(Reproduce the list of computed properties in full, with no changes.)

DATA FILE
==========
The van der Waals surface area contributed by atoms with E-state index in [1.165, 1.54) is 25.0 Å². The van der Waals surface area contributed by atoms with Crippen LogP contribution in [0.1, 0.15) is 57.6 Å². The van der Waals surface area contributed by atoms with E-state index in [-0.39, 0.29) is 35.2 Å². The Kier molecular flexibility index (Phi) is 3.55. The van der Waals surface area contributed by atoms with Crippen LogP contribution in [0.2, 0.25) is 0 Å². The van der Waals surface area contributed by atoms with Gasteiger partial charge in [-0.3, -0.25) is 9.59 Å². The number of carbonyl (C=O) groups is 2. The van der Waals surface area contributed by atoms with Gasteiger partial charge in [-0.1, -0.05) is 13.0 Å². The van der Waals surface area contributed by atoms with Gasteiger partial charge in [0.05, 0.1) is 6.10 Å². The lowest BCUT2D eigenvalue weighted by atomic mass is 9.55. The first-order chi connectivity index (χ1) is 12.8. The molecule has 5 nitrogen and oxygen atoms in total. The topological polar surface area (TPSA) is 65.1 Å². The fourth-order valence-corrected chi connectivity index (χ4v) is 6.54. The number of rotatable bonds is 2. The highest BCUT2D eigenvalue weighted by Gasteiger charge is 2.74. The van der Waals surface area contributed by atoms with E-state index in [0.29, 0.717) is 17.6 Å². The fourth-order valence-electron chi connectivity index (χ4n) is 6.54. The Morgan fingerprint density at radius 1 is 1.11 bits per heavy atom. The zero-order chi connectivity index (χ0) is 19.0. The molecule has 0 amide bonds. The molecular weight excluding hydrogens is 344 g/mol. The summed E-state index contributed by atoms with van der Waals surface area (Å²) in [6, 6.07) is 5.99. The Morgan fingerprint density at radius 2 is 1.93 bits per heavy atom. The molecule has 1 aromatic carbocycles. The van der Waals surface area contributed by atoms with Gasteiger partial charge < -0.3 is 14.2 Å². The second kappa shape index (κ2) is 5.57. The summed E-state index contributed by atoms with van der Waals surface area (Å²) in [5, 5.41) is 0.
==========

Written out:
The van der Waals surface area contributed by atoms with E-state index in [1.165, 1.54) is 25.0 Å². The van der Waals surface area contributed by atoms with Crippen LogP contribution in [0.1, 0.15) is 57.6 Å². The van der Waals surface area contributed by atoms with E-state index in [-0.39, 0.29) is 35.2 Å². The Kier molecular flexibility index (Phi) is 3.55. The van der Waals surface area contributed by atoms with Crippen LogP contribution in [0.2, 0.25) is 0 Å². The van der Waals surface area contributed by atoms with Gasteiger partial charge in [-0.3, -0.25) is 9.59 Å². The number of carbonyl (C=O) groups is 2. The van der Waals surface area contributed by atoms with Gasteiger partial charge in [-0.1, -0.05) is 13.0 Å². The van der Waals surface area contributed by atoms with Gasteiger partial charge in [0.05, 0.1) is 6.10 Å². The lowest BCUT2D eigenvalue weighted by atomic mass is 9.55. The first-order chi connectivity index (χ1) is 12.8. The molecule has 5 nitrogen and oxygen atoms in total. The topological polar surface area (TPSA) is 65.1 Å². The fourth-order valence-corrected chi connectivity index (χ4v) is 6.54. The number of rotatable bonds is 2. The highest BCUT2D eigenvalue weighted by Gasteiger charge is 2.74. The van der Waals surface area contributed by atoms with E-state index in [0.29, 0.717) is 17.6 Å². The fourth-order valence-electron chi connectivity index (χ4n) is 6.54. The Morgan fingerprint density at radius 1 is 1.11 bits per heavy atom. The zero-order chi connectivity index (χ0) is 19.0. The molecule has 0 amide bonds. The molecular weight excluding hydrogens is 344 g/mol. The summed E-state index contributed by atoms with van der Waals surface area (Å²) in [6, 6.07) is 5.99. The Morgan fingerprint density at radius 2 is 1.93 bits per heavy atom. The molecule has 1 aromatic carbocycles. The van der Waals surface area contributed by atoms with Gasteiger partial charge < -0.3 is 14.2 Å². The second kappa shape index (κ2) is 5.57. The summed E-state index contributed by atoms with van der Waals surface area (Å²) in [5, 5.41) is 0.